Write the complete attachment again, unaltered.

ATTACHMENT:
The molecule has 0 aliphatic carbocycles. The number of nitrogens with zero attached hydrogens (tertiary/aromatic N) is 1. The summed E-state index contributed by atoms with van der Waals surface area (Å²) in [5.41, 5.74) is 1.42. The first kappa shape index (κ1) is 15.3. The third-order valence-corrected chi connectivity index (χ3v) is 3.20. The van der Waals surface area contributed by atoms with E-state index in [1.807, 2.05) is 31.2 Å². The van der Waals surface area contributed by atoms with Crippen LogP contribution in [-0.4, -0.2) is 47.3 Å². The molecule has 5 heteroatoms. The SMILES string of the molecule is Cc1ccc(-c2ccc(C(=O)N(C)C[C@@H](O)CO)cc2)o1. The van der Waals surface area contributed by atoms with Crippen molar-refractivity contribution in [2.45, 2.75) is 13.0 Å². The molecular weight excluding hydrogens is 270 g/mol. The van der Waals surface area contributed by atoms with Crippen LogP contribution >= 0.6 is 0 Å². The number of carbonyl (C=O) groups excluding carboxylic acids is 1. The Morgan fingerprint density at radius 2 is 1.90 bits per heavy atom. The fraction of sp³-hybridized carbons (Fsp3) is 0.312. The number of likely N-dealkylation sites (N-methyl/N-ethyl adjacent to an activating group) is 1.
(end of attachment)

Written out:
The molecule has 0 aliphatic carbocycles. The number of nitrogens with zero attached hydrogens (tertiary/aromatic N) is 1. The summed E-state index contributed by atoms with van der Waals surface area (Å²) in [5.41, 5.74) is 1.42. The first kappa shape index (κ1) is 15.3. The third-order valence-corrected chi connectivity index (χ3v) is 3.20. The van der Waals surface area contributed by atoms with E-state index in [1.807, 2.05) is 31.2 Å². The van der Waals surface area contributed by atoms with Crippen LogP contribution in [-0.4, -0.2) is 47.3 Å². The molecule has 5 heteroatoms. The SMILES string of the molecule is Cc1ccc(-c2ccc(C(=O)N(C)C[C@@H](O)CO)cc2)o1. The van der Waals surface area contributed by atoms with Crippen molar-refractivity contribution in [2.45, 2.75) is 13.0 Å². The molecular weight excluding hydrogens is 270 g/mol. The van der Waals surface area contributed by atoms with Crippen LogP contribution >= 0.6 is 0 Å². The number of carbonyl (C=O) groups excluding carboxylic acids is 1. The Morgan fingerprint density at radius 2 is 1.90 bits per heavy atom. The fraction of sp³-hybridized carbons (Fsp3) is 0.312. The number of likely N-dealkylation sites (N-methyl/N-ethyl adjacent to an activating group) is 1.